Jacob’s encounter with God resulted in a change of heart and a new way of thinking. Instead of attempting to gain blessings by stealth, he would put his trust in the Lord. Jacob’s craftiness and manipulation were only a source of grief, causing him to lose all that was precious to him. As we read above, Jacob made a simple vow, that “if the Lord would provide bread, clothing and bless him to return to his father’s house in peace, he would give a tenth to the Lord.” Even though the Lord had promised to be with him, give him land and a multitude of descendants, Jacob only asked for the necessities of life and promised the Lord would be his God, the place where he slept would be God’s house and he would give a tenth to the Lord.
While there is certainly much more to say about Jacob, we see he was beginning to discern a difference between his needs and his wants. Additionally, rather than making his own way, he would look to the Lord as the source of all his needs. This recurring theme—of God being the source of all blessings—is written quite large and repeated quite often in Holy Scripture. Jacob was not worthy of God’s blessings. He was a scoundrel in flight from his brother. Yet the Lord is the One Who searches out the scoundrels who have made of mess of their lives and transforms them.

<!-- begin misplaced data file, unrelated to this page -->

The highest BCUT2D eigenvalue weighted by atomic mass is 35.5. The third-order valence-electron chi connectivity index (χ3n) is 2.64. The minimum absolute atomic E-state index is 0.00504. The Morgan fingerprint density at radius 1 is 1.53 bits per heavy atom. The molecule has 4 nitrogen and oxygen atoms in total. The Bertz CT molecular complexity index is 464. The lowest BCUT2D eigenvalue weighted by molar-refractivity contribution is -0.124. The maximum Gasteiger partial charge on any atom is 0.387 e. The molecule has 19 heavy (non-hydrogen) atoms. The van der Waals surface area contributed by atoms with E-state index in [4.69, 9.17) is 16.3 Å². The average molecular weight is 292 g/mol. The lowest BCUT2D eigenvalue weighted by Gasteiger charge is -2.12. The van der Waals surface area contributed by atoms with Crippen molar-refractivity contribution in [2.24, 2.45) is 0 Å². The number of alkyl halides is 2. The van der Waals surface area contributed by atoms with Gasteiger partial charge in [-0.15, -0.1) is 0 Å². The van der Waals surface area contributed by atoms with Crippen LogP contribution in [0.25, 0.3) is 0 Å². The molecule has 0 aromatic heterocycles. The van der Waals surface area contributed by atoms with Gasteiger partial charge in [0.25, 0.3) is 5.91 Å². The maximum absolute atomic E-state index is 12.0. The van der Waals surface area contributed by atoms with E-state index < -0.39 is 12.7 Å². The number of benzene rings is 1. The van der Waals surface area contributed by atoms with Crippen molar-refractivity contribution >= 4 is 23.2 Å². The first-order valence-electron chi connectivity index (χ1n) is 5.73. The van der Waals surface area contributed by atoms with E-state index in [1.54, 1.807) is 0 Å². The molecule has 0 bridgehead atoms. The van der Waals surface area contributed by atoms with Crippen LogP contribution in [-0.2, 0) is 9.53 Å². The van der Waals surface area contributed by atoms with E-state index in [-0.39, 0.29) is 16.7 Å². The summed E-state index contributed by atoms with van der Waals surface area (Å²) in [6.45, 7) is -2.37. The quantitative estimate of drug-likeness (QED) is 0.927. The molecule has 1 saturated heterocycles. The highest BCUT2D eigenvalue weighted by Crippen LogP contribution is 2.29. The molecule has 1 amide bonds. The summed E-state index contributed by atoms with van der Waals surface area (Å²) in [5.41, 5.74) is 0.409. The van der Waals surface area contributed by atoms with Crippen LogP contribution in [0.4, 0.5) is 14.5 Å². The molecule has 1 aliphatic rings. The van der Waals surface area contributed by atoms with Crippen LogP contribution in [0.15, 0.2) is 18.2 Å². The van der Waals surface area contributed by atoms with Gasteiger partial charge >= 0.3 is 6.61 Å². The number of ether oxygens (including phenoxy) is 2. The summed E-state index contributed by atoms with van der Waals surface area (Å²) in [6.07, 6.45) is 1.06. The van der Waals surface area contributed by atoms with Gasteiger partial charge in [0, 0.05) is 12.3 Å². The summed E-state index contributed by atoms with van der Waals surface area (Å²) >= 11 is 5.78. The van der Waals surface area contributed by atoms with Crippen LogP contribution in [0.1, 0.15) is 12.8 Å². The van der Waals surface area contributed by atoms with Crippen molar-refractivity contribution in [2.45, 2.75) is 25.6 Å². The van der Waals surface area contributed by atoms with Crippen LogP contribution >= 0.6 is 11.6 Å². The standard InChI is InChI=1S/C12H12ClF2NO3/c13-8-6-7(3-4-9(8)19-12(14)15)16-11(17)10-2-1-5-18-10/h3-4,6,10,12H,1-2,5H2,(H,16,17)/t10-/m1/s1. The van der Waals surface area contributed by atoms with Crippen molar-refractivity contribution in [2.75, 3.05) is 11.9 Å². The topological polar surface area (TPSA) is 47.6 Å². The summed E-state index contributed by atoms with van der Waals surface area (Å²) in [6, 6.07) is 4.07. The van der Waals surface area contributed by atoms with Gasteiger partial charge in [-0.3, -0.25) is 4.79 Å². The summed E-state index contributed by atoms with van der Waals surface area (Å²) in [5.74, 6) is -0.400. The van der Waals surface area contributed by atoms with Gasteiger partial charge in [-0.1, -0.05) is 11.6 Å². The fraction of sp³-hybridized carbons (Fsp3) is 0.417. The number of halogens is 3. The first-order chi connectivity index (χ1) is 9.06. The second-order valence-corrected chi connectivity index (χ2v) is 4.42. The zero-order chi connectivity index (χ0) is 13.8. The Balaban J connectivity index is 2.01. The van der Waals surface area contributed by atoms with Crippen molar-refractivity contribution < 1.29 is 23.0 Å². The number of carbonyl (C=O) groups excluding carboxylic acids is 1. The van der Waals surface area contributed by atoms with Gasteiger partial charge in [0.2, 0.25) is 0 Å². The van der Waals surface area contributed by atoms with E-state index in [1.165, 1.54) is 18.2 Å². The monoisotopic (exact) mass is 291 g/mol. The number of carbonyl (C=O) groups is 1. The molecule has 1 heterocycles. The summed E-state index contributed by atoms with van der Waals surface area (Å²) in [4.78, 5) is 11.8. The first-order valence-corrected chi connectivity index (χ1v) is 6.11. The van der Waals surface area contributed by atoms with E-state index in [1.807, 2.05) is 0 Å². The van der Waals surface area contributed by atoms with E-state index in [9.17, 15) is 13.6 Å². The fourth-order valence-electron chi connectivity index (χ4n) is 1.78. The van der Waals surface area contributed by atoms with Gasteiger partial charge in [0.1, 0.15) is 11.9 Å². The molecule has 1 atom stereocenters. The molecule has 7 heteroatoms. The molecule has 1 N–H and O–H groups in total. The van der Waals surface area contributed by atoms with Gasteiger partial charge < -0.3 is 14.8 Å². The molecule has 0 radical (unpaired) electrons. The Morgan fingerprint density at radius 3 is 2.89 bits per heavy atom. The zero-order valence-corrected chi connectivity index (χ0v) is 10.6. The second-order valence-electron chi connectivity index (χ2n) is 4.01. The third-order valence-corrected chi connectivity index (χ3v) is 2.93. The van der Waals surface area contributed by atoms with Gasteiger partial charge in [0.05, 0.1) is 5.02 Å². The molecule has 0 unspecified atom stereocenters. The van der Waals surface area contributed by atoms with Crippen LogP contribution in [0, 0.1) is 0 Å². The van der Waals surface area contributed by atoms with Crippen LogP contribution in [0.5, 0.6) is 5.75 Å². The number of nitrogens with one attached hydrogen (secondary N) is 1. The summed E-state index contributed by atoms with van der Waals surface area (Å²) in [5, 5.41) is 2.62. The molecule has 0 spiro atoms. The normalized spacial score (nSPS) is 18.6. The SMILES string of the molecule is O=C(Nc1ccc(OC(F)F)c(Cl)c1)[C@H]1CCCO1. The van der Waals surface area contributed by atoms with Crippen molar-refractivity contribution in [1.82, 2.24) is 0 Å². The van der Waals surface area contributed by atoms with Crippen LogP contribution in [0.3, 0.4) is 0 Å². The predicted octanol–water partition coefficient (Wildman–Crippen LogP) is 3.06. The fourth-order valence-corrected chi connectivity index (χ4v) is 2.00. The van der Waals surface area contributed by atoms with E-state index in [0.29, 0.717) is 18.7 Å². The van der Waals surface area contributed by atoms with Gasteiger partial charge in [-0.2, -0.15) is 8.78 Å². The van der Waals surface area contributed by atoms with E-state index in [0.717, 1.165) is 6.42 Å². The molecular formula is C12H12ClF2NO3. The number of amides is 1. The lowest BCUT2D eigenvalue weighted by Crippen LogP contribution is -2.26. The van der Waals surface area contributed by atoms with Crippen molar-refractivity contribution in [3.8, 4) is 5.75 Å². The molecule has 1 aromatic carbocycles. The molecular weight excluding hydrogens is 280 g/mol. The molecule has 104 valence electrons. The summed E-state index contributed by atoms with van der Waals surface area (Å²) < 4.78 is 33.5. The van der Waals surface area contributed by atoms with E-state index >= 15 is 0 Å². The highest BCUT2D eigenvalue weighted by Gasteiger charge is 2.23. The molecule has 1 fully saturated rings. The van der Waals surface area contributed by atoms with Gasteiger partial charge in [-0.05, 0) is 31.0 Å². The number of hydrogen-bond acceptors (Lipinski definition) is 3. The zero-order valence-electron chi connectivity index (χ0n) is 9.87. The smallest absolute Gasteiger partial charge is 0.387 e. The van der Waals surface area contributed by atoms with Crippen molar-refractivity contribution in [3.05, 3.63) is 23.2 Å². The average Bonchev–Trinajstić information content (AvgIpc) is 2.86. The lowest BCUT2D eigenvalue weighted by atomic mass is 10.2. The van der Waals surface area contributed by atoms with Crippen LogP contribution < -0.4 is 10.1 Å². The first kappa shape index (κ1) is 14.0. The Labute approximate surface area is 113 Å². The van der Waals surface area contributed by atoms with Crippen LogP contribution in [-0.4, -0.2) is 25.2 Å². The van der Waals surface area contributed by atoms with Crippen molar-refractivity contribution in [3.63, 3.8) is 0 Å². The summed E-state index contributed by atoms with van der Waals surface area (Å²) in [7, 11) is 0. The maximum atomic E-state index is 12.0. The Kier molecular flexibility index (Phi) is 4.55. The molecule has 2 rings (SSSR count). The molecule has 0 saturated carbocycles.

As Jacob was unworthy of God’s many blessings, so are we. As we pray each time before receiving the Holy Gifts, “I believe, O Lord and I confess, that Thou art truly the Christ, the Son of the Living God, Who came into the world to save sinners, of whom I am chief.” How can we each be chief or first among sinners? Because we each know that His Grace is sufficient to keep us, yet we continue to nurture our passions, continue to sin even though we sense the presence of the Holy Spirit attempting to restrain us from our sinful behavior. Nevertheless, no matter how many times we fall, He is there to lift us up again and restore us to communion with Him.
The Lord not only provides us with our daily bread and clothing, but He has given us eternal life together with Him. As we look at Jocob’s vow, he asked the Lord to provide the necessities and allow him to return to his earthly home in peace, promising the Lord that He would be his God, Luz (Bethel, literally “house of God”) would be the Lord’s house and he would give the Lord a tenth. Jacob only asked to be able to return to his earthly home in peace, yet we are promised freedom from slavery to Satan, our sins and eternal Life. Let us at least do as much as Jacob did and show our gratitude to the Lord for His many blessings, known and unknown.